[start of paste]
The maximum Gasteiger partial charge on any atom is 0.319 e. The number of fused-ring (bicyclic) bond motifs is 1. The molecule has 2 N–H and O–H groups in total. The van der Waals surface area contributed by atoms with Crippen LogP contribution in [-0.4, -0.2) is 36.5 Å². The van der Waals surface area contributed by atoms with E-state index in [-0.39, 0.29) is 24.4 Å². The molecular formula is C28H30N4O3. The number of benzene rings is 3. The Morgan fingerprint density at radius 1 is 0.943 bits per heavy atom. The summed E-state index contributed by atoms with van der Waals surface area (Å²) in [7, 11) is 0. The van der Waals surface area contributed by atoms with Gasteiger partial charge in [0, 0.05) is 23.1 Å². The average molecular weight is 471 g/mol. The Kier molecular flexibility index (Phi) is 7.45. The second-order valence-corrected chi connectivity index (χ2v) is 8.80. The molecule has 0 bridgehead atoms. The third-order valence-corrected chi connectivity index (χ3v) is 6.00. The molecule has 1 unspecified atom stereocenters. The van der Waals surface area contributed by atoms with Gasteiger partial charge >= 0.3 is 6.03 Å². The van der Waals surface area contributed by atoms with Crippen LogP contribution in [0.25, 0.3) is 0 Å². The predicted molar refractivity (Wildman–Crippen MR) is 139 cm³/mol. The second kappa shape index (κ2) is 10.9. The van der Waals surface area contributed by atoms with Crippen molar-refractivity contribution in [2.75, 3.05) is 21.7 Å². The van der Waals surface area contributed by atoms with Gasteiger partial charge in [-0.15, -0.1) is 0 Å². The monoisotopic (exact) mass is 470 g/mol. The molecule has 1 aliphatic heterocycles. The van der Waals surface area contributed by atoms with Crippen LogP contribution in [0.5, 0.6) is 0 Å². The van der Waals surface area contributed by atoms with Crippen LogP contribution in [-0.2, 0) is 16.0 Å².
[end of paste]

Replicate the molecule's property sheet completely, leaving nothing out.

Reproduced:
The maximum Gasteiger partial charge on any atom is 0.319 e. The number of fused-ring (bicyclic) bond motifs is 1. The molecule has 2 N–H and O–H groups in total. The van der Waals surface area contributed by atoms with Crippen LogP contribution in [-0.4, -0.2) is 36.5 Å². The van der Waals surface area contributed by atoms with E-state index in [-0.39, 0.29) is 24.4 Å². The molecular formula is C28H30N4O3. The number of benzene rings is 3. The Morgan fingerprint density at radius 1 is 0.943 bits per heavy atom. The summed E-state index contributed by atoms with van der Waals surface area (Å²) in [7, 11) is 0. The van der Waals surface area contributed by atoms with Gasteiger partial charge in [0, 0.05) is 23.1 Å². The average molecular weight is 471 g/mol. The Kier molecular flexibility index (Phi) is 7.45. The second-order valence-corrected chi connectivity index (χ2v) is 8.80. The molecule has 0 bridgehead atoms. The third-order valence-corrected chi connectivity index (χ3v) is 6.00. The molecule has 1 unspecified atom stereocenters. The van der Waals surface area contributed by atoms with Gasteiger partial charge >= 0.3 is 6.03 Å². The van der Waals surface area contributed by atoms with Crippen LogP contribution in [0.25, 0.3) is 0 Å². The predicted molar refractivity (Wildman–Crippen MR) is 139 cm³/mol. The second kappa shape index (κ2) is 10.9. The van der Waals surface area contributed by atoms with Crippen molar-refractivity contribution in [2.75, 3.05) is 21.7 Å². The van der Waals surface area contributed by atoms with Gasteiger partial charge in [-0.15, -0.1) is 0 Å². The monoisotopic (exact) mass is 470 g/mol. The molecule has 1 aliphatic heterocycles. The van der Waals surface area contributed by atoms with Crippen LogP contribution in [0.5, 0.6) is 0 Å². The van der Waals surface area contributed by atoms with Crippen LogP contribution in [-0.2, 0) is 16.0 Å².